Development of New Drugs for TB Chemotherapy

White flag with red logo of Doctors Without Borders/Médecins Sans Frontières (MSF) against sunny blue sky

© Valérie Batselaere/MSF

Analysis of the current drug pipeline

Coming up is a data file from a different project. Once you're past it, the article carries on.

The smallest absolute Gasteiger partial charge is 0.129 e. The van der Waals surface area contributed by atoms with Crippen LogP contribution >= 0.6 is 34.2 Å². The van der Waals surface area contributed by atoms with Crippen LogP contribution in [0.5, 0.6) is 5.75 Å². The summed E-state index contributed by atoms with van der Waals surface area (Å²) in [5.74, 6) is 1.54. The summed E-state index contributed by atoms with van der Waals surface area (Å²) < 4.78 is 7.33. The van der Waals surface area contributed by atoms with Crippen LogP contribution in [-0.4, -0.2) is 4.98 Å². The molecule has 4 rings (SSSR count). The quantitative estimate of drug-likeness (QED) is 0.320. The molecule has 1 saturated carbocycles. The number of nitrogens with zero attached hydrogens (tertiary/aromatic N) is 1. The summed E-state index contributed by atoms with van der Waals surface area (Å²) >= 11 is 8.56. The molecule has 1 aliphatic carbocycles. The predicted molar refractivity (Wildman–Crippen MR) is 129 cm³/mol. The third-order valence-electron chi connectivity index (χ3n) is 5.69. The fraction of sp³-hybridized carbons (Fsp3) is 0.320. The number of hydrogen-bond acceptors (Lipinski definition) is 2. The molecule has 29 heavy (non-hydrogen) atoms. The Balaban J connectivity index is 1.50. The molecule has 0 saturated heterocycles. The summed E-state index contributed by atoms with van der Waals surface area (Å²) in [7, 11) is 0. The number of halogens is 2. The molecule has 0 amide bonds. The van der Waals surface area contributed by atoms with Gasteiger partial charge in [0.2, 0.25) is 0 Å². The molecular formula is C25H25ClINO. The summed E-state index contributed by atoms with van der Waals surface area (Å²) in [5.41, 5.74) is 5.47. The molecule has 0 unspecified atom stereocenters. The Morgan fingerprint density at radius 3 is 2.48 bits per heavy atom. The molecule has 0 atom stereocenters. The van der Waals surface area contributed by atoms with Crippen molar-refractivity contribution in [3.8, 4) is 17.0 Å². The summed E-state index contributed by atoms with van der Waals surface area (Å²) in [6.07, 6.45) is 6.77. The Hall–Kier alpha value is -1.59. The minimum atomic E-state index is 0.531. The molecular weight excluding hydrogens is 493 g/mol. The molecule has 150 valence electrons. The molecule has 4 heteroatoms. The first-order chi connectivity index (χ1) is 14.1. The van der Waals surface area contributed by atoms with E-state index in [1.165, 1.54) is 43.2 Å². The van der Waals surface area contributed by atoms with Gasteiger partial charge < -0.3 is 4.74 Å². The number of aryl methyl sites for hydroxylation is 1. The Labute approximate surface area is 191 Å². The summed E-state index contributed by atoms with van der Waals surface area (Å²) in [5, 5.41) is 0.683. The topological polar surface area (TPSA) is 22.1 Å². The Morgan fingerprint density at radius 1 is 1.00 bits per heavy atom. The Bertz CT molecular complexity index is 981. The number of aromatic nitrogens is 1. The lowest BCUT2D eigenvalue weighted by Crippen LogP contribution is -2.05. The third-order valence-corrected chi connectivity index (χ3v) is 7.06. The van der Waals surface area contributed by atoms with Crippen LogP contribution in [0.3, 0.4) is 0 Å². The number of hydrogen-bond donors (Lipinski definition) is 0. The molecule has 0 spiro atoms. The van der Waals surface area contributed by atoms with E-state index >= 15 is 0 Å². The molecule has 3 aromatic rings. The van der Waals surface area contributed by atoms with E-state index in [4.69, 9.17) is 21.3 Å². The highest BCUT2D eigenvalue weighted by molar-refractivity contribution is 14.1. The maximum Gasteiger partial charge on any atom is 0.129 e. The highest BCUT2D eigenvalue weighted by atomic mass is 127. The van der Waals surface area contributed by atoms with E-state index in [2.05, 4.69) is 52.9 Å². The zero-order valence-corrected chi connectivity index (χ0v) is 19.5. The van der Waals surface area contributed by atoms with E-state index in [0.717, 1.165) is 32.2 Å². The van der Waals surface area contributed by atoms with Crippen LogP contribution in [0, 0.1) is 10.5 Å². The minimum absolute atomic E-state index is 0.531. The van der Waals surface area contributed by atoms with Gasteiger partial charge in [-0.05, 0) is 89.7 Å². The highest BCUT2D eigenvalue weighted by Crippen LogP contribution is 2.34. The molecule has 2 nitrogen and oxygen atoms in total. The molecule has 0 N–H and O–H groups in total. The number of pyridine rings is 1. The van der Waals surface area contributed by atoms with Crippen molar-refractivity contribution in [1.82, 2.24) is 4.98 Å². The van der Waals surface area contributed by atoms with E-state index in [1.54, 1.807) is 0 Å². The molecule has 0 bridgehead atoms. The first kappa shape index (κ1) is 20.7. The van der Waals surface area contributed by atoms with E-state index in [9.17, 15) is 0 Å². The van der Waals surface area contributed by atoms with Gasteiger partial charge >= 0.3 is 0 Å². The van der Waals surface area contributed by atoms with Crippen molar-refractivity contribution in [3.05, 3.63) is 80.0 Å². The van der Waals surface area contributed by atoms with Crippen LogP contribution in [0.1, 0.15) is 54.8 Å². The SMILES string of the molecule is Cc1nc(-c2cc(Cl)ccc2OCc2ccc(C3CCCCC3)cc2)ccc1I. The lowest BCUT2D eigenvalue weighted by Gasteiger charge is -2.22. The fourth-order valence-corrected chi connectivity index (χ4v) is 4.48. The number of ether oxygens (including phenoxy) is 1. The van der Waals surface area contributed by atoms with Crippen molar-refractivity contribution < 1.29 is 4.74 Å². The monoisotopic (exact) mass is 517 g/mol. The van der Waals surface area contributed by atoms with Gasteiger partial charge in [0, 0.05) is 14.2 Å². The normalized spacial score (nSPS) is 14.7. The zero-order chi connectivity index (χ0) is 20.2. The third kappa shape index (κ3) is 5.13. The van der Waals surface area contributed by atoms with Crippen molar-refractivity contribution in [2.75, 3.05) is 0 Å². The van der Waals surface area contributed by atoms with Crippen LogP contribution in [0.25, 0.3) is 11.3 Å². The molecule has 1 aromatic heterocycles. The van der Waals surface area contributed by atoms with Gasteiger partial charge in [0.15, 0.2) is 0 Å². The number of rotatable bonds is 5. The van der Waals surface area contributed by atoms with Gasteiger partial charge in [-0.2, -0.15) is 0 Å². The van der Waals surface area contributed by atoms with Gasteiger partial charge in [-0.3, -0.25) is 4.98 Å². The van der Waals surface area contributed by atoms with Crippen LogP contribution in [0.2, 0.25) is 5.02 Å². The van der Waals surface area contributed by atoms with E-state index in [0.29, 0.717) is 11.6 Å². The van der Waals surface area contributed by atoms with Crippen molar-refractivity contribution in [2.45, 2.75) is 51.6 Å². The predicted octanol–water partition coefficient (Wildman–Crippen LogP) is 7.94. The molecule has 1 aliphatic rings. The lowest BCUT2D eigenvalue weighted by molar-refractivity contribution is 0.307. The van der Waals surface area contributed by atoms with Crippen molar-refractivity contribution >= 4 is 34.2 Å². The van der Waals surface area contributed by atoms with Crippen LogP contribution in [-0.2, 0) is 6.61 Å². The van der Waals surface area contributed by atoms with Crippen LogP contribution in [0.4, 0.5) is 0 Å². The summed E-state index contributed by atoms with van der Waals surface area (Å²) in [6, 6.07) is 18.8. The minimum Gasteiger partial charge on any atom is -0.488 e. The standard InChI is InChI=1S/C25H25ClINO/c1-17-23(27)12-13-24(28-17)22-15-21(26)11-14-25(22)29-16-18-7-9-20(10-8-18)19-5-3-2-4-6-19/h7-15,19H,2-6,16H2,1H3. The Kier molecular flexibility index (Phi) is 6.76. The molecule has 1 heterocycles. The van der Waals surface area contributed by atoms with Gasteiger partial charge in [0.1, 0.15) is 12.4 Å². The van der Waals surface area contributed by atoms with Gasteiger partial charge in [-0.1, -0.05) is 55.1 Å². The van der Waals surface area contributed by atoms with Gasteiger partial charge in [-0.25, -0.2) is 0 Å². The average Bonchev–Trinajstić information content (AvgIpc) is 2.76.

With approximately 9 million people developing active tuberculosis (TB) every year and 1.7 million deaths annually, TB is far from under control. Human immunodeficiency virus (HIV) infection dramatically increases the risk of developing active tuberculosis and is driving the TB epidemic in Africa. HIV renders tuberculosis more difficult to diagnose (due to higher incidence of sputum negative disease), and treat (due to interactions and side-effects). The increasing spread of multidrug-resistant TB (MDR-TB) and the recalcitrant nature of persistent infections pose additional challenges to treatment with currently available anti-TB drugs. The situation is exacerbated by the increasing emergence of extensively drug-resistant (XDR) TB. Resistance to at least two main first line drugs and additionally to three or more of the six classes of second-line drugs makes this form of TB virtually untreatable with available drugs.

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